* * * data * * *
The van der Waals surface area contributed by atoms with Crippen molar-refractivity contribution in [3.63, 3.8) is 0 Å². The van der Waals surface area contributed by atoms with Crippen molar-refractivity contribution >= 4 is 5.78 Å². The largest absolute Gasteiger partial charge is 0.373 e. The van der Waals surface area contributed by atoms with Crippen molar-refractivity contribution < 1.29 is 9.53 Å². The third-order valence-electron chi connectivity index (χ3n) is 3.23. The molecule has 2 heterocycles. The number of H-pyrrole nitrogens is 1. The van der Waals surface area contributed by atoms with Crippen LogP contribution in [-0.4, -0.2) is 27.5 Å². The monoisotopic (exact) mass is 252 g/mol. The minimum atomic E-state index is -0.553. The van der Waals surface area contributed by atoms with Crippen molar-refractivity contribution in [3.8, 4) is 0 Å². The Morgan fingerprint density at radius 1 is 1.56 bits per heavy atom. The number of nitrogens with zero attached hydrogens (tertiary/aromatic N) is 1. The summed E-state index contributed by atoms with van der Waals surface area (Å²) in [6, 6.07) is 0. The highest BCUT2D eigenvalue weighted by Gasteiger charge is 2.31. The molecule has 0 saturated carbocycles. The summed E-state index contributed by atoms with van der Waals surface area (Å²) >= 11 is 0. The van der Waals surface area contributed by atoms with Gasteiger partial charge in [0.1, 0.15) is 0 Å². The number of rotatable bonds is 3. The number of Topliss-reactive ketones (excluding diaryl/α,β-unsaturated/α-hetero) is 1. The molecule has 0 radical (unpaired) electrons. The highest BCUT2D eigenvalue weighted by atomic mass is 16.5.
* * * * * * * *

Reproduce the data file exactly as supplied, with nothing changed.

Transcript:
The van der Waals surface area contributed by atoms with Crippen molar-refractivity contribution in [3.63, 3.8) is 0 Å². The van der Waals surface area contributed by atoms with Crippen molar-refractivity contribution >= 4 is 5.78 Å². The largest absolute Gasteiger partial charge is 0.373 e. The van der Waals surface area contributed by atoms with Crippen molar-refractivity contribution < 1.29 is 9.53 Å². The third-order valence-electron chi connectivity index (χ3n) is 3.23. The molecule has 2 heterocycles. The number of H-pyrrole nitrogens is 1. The van der Waals surface area contributed by atoms with Crippen LogP contribution in [-0.4, -0.2) is 27.5 Å². The monoisotopic (exact) mass is 252 g/mol. The minimum atomic E-state index is -0.553. The van der Waals surface area contributed by atoms with Crippen molar-refractivity contribution in [3.8, 4) is 0 Å². The Morgan fingerprint density at radius 1 is 1.56 bits per heavy atom. The number of nitrogens with zero attached hydrogens (tertiary/aromatic N) is 1. The summed E-state index contributed by atoms with van der Waals surface area (Å²) in [6, 6.07) is 0. The highest BCUT2D eigenvalue weighted by Gasteiger charge is 2.31. The molecule has 0 saturated carbocycles. The summed E-state index contributed by atoms with van der Waals surface area (Å²) >= 11 is 0. The van der Waals surface area contributed by atoms with Gasteiger partial charge in [0.1, 0.15) is 0 Å². The number of rotatable bonds is 3. The number of Topliss-reactive ketones (excluding diaryl/α,β-unsaturated/α-hetero) is 1. The molecule has 0 radical (unpaired) electrons. The highest BCUT2D eigenvalue weighted by atomic mass is 16.5.